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Eamon Keane: Let's remember Gerry as he was . . . Funny, fearless and flawed

WHEN I was a young boy, I pulled apart my father's radio to find the men who were hiding behind its back panel.

Someone had to be making the sound.

My Dad wasn't impressed. Years later I found the man who was making that sound. I was sitting in the RTE canteen, a new recruit to the station. Then he came over.

Gerry Ryan said hello to me, said something about a good report I'd done for the Five Seven Live programme. I was on a high.

I don't claim to be a friend of Gerry.

We both worked in RTE but, like you, I knew him intimately from the radio.

We were all his lovers, weren't we? He'd sneak in as you turned over in the bed.

Sometimes maybe he'd break the silence of morning as you fed and watered the kids for school.

Other times you came back from town and he was there waiting for you. The Annunciation. A voice weighted with worldliness, tinged with magical whispered wisdom and roguery. A voice telling you that you were entering the Parliament of Gerry. A parliament because everyone was equal and had a voice.

I remember the woman who rang the Ryanline to join in a debate on why the genders needed each other.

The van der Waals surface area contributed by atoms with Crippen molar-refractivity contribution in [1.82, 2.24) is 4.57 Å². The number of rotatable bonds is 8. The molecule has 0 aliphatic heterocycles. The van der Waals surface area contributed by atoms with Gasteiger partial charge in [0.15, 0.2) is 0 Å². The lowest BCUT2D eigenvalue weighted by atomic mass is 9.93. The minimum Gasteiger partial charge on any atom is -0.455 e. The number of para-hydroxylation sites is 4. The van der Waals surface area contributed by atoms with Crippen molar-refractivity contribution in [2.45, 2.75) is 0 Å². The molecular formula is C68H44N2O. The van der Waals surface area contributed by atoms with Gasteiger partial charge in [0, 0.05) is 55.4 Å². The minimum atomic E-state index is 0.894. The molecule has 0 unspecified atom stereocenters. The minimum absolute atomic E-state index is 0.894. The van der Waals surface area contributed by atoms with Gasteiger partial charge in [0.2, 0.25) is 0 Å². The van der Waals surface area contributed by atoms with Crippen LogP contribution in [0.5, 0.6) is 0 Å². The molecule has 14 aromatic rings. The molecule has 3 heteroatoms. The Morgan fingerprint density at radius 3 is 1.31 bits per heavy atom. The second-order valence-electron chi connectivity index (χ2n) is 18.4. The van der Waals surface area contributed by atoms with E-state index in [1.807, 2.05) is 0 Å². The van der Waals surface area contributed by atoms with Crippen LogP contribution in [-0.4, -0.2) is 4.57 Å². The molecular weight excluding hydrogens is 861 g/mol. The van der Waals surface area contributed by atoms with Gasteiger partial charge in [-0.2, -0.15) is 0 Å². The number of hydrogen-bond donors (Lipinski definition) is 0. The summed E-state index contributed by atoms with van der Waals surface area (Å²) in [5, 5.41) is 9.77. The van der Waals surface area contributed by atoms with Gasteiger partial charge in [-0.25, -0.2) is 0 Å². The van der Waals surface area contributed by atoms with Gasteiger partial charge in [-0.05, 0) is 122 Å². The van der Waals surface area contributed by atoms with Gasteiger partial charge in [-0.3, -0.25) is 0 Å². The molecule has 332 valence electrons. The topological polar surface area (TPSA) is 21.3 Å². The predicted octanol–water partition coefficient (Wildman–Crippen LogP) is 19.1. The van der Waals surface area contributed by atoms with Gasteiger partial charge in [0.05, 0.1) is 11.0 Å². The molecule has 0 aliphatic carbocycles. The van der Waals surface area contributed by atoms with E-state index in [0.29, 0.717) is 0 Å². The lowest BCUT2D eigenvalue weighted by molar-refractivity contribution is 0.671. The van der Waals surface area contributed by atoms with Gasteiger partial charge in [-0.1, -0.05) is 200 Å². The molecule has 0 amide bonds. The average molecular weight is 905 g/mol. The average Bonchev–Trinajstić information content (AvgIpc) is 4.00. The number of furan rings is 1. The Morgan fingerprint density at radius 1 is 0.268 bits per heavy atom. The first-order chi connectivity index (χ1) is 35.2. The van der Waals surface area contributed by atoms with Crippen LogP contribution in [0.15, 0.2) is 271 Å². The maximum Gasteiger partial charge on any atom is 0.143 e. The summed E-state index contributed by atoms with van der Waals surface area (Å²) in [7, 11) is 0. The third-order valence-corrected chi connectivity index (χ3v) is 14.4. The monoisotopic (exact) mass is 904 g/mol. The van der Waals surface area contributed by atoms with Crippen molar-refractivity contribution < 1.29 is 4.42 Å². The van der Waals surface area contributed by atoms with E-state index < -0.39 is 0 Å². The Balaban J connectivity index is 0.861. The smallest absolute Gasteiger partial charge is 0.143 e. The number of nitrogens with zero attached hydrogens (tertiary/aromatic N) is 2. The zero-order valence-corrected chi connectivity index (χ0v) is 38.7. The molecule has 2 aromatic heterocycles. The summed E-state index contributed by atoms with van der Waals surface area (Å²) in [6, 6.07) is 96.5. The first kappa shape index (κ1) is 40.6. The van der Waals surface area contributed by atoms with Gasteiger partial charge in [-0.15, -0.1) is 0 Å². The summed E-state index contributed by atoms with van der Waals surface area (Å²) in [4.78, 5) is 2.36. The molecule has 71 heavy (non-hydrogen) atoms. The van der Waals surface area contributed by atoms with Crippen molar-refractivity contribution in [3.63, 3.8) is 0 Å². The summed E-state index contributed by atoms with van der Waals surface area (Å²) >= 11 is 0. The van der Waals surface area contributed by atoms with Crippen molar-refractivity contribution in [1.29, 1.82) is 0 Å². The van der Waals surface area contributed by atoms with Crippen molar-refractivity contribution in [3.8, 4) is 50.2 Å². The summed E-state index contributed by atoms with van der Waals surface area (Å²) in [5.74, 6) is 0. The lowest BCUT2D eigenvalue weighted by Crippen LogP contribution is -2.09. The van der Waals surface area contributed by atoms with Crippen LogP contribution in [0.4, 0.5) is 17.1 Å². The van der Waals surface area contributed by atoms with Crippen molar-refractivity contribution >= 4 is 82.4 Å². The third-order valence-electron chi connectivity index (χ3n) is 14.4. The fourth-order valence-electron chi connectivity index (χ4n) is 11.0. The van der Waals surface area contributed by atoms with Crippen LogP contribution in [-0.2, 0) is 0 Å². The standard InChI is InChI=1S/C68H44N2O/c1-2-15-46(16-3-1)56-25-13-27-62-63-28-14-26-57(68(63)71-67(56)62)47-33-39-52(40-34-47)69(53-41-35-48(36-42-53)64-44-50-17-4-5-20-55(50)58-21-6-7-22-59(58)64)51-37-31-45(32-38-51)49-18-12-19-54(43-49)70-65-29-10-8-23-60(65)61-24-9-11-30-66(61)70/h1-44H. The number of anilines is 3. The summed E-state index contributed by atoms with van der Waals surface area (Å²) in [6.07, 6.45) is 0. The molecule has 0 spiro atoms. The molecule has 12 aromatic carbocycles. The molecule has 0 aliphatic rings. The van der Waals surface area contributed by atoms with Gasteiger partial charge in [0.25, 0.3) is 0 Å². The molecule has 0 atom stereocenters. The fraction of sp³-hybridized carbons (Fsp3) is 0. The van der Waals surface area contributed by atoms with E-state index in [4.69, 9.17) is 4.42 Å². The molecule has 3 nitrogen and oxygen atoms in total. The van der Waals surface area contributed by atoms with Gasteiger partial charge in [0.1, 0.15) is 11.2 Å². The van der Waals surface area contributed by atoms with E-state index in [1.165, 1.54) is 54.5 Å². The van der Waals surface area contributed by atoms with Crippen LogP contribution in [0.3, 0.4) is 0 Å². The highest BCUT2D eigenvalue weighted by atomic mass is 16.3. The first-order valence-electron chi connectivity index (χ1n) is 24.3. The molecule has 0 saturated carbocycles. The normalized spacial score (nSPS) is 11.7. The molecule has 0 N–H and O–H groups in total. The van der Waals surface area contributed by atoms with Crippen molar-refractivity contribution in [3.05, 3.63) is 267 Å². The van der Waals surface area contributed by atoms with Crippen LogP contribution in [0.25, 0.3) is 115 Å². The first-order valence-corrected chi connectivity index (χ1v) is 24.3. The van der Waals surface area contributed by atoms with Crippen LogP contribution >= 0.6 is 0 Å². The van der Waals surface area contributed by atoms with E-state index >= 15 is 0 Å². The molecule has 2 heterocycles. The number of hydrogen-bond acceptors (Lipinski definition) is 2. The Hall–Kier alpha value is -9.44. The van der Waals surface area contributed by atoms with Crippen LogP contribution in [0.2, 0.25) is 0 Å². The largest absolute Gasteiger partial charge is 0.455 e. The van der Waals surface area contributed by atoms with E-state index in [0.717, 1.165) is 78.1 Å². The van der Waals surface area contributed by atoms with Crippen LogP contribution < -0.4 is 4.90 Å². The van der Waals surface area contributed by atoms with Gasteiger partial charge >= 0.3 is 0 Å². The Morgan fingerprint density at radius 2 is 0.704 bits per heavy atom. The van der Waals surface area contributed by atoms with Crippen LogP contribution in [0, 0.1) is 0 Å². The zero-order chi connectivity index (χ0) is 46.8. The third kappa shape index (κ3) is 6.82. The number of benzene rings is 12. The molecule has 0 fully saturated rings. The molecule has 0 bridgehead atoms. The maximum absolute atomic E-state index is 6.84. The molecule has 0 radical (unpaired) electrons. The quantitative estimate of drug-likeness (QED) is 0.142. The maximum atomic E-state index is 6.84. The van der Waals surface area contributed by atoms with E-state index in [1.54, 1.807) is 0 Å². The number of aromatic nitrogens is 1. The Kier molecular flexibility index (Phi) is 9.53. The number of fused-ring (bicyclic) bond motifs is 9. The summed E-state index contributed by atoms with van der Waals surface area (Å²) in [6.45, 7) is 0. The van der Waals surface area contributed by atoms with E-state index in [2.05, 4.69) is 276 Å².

"You're on," says Gerry.

"Well, Gerry, women need men because vibrators can't mow the lawn."

We turned Gerry on. And Gerry turned us on. The Parliament of Gerry was special because of its parliamentary privilege and boy did Gerry make use of it!

Unspoken

Everyone was welcome and equal, whether star or housewife, taxman or taximan. His gift was to make real our unspoken thoughts, fears and desires. We lived vicariously through him. He could get away with saying the thoughts we never dared utter.

I loved when he went for it. He did it years before it was popular or profitable. Why? Because he cared. Remember the interview he did with abuse victim Lavinia Kerwick, who suffered from anorexia? Gently handled.

When that red light went on, Gerry was gold.

Sex, domestic abuse, gay issues, drink and drugs were unmentionables in Ireland. Gerry broke through the veil.

I remember meeting a woman who was living with abuse and she told me how a discussion on Gerry's show gave her a fragment of hope. Broke the isolation.

The Ryan voice was so, so good. It was musical because Gerry was a superb actor.

The inflection, the use of the pause, the ability to listen all made him technically superb. Gerry knew how to use silence and moreover he wasn't afraid of it.

Then there was the intelligence which bristled through the airwaves. I could hear when he was leading a guest, like a good barrister, to a point which they never intended to reach. Imperceptible and deadly.

When I got my own show, I listened to him even more intently. Gerry's take on the day's headlines was unique. Editorially it was all encompassing. His orchestral voice was the overture to my day.

Much has been written about RTE's response or non-response to Gerry's obvious difficulties.

My talented father struggled with addiction and worked most of his adult life in RTE. My experience of the organisation was one of sensitivity, support and kindness.

So let's remember Gerry as he was. Family man, funny, fearless, flawed. And friend.


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